11. Steve Earle – “The Devil’s Right Hand.” This number brought Earle acclaim as a songwriter before he established himself as a recording artist in his own right. I think Lynyrd Skynyrd covered the same turf better with “Saturday Night Special.” The verses aren’t band, but the song is overly reliant on the repetitive chorus.
  12. The Who – “Behind Blues Eyes.” This sensitive number never seemed to fit in with the rest of “Who’s Next” and it seemed even more out of place as a single. Pete Townshend usually struck the right balance of being tough and vulnerable at the same time (see “The Song Is Over” or “How Many Friends”). He sounds weak and whiney on “Blue Eyes.” Limp Bizkit’s cover confirmed my instinct. Sympathy for Fred Durst? Never!
  13. Anyone but Muddy Waters – “Hoochie Coochie Man.” In the hands of Waters and the Chess studio pros, this is a blues masterpiece. For just about anyone else, it is usually a lame attempt for a middle-aged white guy to show he’s hep to the blooze. I’m looking at you Eric Clapton, Alexis Korner, Steven Seagal and Dion.
  14. Jay-Z – “Young Forever.” Alphaville’s 1984 hit “Forever Young” worked perfectly as the soundtrack to Napolean Dynamite’s dance with Deb. In the hands of Hova, however, it is ridiculous.
  15. Louie Armstrong – “What A Wonderful World.” There’s nothing wrong with Satchmo’s sublime performance. He manages to walk the tightrope between sincere and saccharine as the strings underneath support his presentation. Unfortunately, no one understood the song’s message, as it has a crutch when movie producers want to tug on heartstrings. Joey Ramone’s version was great upon release, but in the decade since it has become a hipster version of the same cliché.  I guess this leaves me with Wayne Coyne and the Flaming Lips’ weird yet heartfelt reading. I don’t think mainstream America is ready for that to be thrust down their throats – yet.

Keep reading:

Review: Flaming Lips New Year’s Freakout

Jay-Z – “The Blueprint 3″

Review: “Pops” by Terry Teachout

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(Above: Chickenfoot live it up going “Down the Drain,” one of the highlights of their performance Tuesday night at the Uptown Theater.)

By Joel Francis
The Kansas City Star

On paper, there was a potential disaster: Chickenfoot, the hard-rock supergroup that includes members of Van Halen and the Red Hot Chili Peppers, ignored several of those groups’ Top 10 hits to concentrate solely on new material at their Tuesday night concert at the Uptown Theater.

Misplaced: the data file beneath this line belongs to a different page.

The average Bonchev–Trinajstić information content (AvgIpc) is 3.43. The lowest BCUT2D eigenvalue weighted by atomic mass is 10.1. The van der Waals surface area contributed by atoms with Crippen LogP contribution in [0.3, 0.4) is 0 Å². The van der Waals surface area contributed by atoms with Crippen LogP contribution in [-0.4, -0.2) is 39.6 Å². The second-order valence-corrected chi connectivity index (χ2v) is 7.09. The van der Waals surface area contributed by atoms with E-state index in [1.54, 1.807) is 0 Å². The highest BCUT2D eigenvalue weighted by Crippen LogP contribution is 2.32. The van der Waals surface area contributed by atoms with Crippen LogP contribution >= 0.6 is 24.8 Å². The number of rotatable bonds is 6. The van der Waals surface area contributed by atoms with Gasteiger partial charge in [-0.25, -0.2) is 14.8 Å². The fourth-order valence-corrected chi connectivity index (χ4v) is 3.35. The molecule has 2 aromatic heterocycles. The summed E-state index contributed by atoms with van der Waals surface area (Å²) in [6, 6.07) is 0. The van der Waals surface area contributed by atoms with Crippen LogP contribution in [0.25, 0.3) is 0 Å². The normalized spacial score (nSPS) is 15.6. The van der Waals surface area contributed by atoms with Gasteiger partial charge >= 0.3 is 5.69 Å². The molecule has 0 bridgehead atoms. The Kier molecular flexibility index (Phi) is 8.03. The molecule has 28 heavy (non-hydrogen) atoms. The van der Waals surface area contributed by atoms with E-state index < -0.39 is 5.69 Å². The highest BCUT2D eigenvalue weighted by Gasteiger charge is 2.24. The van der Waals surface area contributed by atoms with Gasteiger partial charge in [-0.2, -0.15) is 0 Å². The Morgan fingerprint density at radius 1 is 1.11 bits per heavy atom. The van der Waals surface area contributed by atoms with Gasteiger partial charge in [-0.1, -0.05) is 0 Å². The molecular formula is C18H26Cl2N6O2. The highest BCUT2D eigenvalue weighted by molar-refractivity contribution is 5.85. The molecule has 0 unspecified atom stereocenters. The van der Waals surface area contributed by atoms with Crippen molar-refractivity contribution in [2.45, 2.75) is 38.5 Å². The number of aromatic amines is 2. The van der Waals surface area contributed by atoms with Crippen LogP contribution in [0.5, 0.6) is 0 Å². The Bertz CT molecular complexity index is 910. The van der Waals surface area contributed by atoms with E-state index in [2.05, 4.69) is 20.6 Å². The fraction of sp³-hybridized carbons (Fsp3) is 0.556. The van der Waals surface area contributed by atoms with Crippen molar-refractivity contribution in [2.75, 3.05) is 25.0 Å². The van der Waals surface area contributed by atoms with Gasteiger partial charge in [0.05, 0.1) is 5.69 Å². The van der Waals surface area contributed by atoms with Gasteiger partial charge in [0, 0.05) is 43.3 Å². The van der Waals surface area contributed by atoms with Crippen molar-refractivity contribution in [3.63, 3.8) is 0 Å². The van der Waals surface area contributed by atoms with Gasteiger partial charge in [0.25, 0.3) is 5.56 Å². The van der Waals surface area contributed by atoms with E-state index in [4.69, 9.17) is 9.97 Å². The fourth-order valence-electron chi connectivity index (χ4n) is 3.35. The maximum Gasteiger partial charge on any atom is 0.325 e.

However, what sometimes comes across as forced and stiff on album, was loose and fun as former Van Halen vocalist Sammy Hagar and bass player Michael Anthony, Chili Peppers drummer Chad Smith and guitar virtuoso Joe Satriani tore through their new songs like a set of old favorites for a nearly sold-out crowd.

For the two hours they were onstage, the Uptown felt like a rock club. Throughout the night, Smith perpetually tossed drumsticks into the audience as Hagar signed autographs and slapped hands. The curtain draped across the back half of the stage pushed the band so close that Smith was able to pick out a pretty blonde in the front row and convince her to administer a spanking.

The night opened like the album, with “Avienda Revolution.” The second number, “Soap on a Rope,” featured a big greasy guitar riff that wouldn’t have been out of place in Hagar and Anthony’s old band. As Satriani reeled off one of his gravity-defying solos, he stood shoulder-to-shoulder with Anthony, smiling and bopping like the two had played together since high school.

Anthony broke out the Jack Daniels bass for barn-burning “Down the Drain.” Hagar introduced the number saying it was born out of a studio jam, but the way the group changed textures and tempos while maintaining intensity proved that this band was more than a vanity project.